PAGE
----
As the supply of masks began to dwindle during the coronavirus pandemic, some people started to get worried. Heidi Balbas started sewing.
A nursing student at West Coast University-Los Angeles, Balbas and her family have made several hundred masks in the past month, donating them to friends, family or anyone in need.
“When this pandemic started I thought about making masks for my mom because she is at high risk. The stores were all out and I had looked up ways to make masks,” Balbas said. “The one I decided to make has a pocket inside. Generally, you can put any kind of filter inside and replace it as needed. They are washable as well.”
First, it was me and my mom, but then as more masks were needed, I had my best friend and my sister help me out with other aspects, such as cutting fabrics to size and cutting the elastics.
Things started slowly in the beginning, with Balbas hand sewing the first 30 masks. Eventually, her dad dug out the family’s old sewing machine and production began to ramp up.
“First, it was me and my mom, but then as more masks were needed, I had my best friend and my sister help me out with other aspects, such as cutting fabrics to size and cutting the elastics,” she said.
Word soon spread about their project, and before she knew it Balbas “had connections in hospitals, nursing homes, local stores and home health agencies.”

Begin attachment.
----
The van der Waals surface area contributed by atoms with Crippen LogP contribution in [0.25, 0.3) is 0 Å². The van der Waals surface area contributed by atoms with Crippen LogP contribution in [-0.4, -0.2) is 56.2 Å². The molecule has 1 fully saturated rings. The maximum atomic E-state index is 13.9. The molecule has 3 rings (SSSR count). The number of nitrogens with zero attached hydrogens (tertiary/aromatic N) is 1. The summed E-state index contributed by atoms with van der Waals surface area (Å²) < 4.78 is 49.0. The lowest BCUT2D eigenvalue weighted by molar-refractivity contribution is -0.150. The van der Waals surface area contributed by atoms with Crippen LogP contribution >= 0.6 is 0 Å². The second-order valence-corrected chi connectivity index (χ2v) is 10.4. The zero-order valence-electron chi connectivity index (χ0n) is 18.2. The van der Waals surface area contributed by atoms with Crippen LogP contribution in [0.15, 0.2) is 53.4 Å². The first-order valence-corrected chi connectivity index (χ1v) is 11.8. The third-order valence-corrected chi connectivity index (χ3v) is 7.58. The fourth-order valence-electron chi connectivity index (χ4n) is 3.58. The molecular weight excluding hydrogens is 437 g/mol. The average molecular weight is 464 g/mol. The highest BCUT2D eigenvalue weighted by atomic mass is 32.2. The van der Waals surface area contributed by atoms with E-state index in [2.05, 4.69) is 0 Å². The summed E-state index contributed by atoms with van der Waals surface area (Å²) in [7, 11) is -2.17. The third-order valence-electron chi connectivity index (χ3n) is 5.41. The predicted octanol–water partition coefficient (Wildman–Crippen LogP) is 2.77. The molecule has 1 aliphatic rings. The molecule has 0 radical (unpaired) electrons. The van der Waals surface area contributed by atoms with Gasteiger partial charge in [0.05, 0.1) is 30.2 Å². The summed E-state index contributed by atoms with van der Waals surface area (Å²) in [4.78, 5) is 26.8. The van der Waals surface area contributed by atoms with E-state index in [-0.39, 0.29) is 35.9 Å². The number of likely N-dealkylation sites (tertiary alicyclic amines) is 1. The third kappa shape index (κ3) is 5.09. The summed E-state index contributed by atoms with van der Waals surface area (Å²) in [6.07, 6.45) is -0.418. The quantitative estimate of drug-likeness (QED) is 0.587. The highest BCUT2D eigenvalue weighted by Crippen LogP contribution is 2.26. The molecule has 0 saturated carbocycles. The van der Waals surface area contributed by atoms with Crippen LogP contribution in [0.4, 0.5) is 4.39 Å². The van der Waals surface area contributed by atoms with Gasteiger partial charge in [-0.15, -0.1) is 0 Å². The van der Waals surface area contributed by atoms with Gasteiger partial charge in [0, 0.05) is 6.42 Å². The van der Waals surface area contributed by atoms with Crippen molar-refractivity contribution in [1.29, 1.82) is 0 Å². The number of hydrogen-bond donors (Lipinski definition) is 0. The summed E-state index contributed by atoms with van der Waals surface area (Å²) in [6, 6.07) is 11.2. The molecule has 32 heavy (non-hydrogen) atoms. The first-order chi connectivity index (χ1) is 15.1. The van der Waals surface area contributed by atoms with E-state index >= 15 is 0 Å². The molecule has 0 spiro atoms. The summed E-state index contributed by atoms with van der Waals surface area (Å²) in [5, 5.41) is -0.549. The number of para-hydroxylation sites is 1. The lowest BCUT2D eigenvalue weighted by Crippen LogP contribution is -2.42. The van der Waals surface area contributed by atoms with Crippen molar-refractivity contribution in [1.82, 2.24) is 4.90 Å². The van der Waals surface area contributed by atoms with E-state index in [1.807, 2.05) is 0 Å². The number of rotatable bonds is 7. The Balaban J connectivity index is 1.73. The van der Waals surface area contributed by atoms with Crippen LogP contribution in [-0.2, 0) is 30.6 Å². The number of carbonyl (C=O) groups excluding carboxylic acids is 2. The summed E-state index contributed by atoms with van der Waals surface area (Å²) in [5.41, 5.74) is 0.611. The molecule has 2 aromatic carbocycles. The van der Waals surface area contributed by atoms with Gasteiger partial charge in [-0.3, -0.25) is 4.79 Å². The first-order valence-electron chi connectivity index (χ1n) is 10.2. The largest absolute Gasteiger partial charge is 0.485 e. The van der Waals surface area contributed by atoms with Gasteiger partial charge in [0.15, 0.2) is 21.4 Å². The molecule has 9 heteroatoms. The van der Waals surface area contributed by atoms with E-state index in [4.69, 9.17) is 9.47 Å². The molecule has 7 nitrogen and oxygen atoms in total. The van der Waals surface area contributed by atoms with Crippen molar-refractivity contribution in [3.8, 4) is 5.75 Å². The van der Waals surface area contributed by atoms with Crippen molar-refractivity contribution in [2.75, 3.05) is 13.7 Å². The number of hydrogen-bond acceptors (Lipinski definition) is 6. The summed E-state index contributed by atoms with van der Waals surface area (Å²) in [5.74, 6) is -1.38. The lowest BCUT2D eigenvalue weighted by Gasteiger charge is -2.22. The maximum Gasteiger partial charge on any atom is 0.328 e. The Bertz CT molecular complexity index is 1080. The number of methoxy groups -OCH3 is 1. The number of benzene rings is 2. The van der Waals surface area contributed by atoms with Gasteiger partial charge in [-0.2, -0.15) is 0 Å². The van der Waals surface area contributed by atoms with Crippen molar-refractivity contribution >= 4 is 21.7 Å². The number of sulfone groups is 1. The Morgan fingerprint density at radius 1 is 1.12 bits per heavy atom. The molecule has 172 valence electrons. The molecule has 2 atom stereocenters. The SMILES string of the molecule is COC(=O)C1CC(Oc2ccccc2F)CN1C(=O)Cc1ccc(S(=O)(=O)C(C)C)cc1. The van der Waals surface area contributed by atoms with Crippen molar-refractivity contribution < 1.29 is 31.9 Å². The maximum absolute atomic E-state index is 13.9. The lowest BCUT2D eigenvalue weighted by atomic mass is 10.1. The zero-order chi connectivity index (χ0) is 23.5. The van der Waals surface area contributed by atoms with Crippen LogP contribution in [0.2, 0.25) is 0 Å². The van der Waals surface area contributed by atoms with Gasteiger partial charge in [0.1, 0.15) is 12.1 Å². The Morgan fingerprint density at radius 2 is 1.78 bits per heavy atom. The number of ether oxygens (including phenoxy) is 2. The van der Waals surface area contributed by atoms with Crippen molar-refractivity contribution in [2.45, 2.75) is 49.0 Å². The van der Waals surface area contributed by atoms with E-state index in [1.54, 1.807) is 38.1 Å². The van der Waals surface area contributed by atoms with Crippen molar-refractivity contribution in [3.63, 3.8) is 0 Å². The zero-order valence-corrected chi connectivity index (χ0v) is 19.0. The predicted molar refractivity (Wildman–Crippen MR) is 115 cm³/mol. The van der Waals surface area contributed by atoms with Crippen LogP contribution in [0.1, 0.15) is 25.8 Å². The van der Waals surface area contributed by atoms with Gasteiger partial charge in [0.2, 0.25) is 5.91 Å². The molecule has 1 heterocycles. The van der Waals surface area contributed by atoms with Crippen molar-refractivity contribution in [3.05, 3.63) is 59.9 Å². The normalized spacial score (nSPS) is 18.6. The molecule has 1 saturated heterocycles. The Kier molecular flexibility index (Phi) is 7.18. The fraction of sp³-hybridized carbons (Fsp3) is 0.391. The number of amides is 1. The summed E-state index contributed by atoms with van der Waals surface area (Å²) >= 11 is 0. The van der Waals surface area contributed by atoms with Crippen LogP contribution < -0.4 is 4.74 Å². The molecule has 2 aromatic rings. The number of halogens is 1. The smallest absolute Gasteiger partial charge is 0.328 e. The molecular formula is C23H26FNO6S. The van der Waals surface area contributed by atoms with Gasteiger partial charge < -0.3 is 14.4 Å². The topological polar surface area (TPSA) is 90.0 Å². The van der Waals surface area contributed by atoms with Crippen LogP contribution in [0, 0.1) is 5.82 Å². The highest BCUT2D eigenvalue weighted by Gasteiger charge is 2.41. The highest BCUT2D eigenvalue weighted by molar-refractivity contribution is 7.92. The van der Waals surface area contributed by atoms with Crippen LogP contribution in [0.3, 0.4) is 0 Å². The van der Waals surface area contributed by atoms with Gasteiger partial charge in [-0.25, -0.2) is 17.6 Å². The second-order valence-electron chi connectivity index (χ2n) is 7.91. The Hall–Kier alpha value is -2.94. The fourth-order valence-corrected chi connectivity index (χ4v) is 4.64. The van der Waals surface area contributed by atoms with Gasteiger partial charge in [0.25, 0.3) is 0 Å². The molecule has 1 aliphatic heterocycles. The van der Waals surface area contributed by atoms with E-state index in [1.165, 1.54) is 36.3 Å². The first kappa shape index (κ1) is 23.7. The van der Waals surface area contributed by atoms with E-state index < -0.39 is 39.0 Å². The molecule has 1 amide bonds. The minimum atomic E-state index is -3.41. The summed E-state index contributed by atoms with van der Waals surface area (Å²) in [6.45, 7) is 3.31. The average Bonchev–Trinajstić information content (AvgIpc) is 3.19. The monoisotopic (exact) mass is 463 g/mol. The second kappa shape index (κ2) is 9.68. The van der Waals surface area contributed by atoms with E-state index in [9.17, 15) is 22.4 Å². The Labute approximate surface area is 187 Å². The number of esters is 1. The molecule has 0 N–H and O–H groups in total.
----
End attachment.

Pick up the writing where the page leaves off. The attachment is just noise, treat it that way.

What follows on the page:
Once she graduates in August, Balbas said she hopes to work in pediatrics. And while no one in her immediate family are nurses, she grew up seeing many of her elder family members being hospitalized and receiving care from nurses.
“Watching them take care of my family was just very heartwarming and I wanted to be able to provide that same comfort and care for those who need it,” she said. “And also, the fact that I am Filipino, it’s in my blood to want to become a nurse even though no one in my direct family is one.”
In the meantime, Balbas and her crew will continue to dedicate more than 12 hours a day to sewing masks. People have even started donating materials and money to her efforts, she said, which helps keep her team inspired and motivated.
“I’ll keep making them for as long as they are needed,” she said.
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